Posted on Tuesday 7 February 2023

in News

“Our Children and Young People’s Cancer Plan is ambitious, but it should be, because children and young people diagnosed with cancer deserve the same chances as everybody else”

Helen Gravestock, Director – Policy, Influencing and Voice at Young Lives vs Cancer on why a bespoke Children and Young People’s Cancer Plan is so needed.

You might have heard myself, and others from Young Lives vs Cancer or partner charities asking UK governments “but what about young cancer patients?”. Well, there’s a very good reason for this, and even more so right now…

It was just a year ago that the government declared a “national war on cancer” with their 10 Year Cancer Plan, but in recent weeks, the Secretary of State for Health and Social Care announced the government is instead going to develop a “Major Conditions Strategy” which includes cancer and mental health, alongside a long list of other, largely adult focused, diseases and conditions. It’s disappointing to see the promised, and much needed, 10 Year Cancer Plan has been dropped. But it’s even more disappointing that children and young people weren’t even mentioned in this latest announcement at all.

As leading charities for children and young people with cancer, Young Lives vs Cancer and Children’s Cancer and Leukaemia Group (CCLG), are calling for a Children and Young People’s Cancer Plan, to ensure that the unique needs of young cancer patients are recognised, understood, and addressed.

Our Plan, which we developed together throughout 2022, covers the full breadth of priorities of young cancer patients, from diagnosis and treatment, to supporting psychosocial needs and the best possible survivorship, and we want to work with the Department of Health and Social Care, and the sector as a whole, to put it in place and improve experiences and outcomes for every child and young person with cancer.

Childhood and young people’s cancer being seen as ‘rare’ can be misleading. Every year in the UK over 4,000 children and young people under 25 are diagnosed with cancer. Cancer in this age group is different from cancer in older adults. Not only it is biologically different and often faster growing, but it comes at a key developmental stage in their life. Young cancer patients often have significant long-term effects from treatment, not to mention the emotional and mental health impacts. And rightly, it is treated differently to other age-groups. Healthcare strategies put in place, including cancer strategies, are often focused on adult cancers and adult care pathways, and leave out children and young people. They aren’t tailored for what this age group actually needs, and this has to change.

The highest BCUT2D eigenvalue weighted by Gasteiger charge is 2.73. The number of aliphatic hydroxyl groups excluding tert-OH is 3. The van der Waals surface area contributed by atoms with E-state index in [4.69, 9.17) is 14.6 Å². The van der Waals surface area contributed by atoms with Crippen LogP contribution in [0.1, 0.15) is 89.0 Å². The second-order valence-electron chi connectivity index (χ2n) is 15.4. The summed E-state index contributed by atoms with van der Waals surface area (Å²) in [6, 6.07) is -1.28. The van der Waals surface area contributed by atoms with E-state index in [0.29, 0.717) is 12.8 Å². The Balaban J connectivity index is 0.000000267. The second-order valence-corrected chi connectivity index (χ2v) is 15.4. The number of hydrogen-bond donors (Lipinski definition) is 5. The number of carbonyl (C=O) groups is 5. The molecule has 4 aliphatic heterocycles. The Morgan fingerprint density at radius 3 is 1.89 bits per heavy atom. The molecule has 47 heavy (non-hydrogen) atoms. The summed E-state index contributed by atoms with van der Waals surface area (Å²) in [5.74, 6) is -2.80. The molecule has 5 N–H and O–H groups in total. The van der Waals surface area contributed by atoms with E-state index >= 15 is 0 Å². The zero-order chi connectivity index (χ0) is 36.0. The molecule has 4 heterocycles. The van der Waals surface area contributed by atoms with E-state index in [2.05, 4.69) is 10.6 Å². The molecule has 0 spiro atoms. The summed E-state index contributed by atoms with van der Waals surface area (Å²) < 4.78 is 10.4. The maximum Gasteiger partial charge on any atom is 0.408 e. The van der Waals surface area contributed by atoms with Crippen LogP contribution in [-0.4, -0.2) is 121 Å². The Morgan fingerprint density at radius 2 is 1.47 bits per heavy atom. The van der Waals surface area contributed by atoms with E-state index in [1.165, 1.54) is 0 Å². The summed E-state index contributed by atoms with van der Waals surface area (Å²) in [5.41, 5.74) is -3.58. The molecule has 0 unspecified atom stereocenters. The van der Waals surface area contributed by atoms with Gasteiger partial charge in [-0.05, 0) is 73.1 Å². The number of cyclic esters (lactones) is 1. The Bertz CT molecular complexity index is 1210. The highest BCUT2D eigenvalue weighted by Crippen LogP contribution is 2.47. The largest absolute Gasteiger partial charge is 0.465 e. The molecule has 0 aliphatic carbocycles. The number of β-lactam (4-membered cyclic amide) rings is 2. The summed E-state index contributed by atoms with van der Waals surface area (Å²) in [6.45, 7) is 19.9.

Last year, 6,100 young cancer patients (0-25) accessed Young Lives vs Cancer’s services – the support we give to each young person and families depends on what their needs are. When a child or young person is diagnosed with cancer, their whole life is turned upside-down, but with the right support in place, we can limit the impact that cancer has on the lives of children and young people, and their families.

People often think that once treatment has finished, life can get back to normal, but that’s often not the case. We need joined-up follow-up care so long-term, the child or young person can come to terms with what they’ve been through, and live the best life they can.

We can’t do this on our own, we need the whole sector, as well as the government to work together. Our Children and Young People’s Cancer Plan is ambitious, but it should be, because children and young people diagnosed with cancer deserve the same chances as everybody else.

Our Call for a Children and Young People’s Cancer Plan

4000 children and young people are diagnosed with cancer every year. They need a Children and Young People’s Cancer Plan to supports their unique needs.

You can view our Children and Young People’s Cancer Plan here

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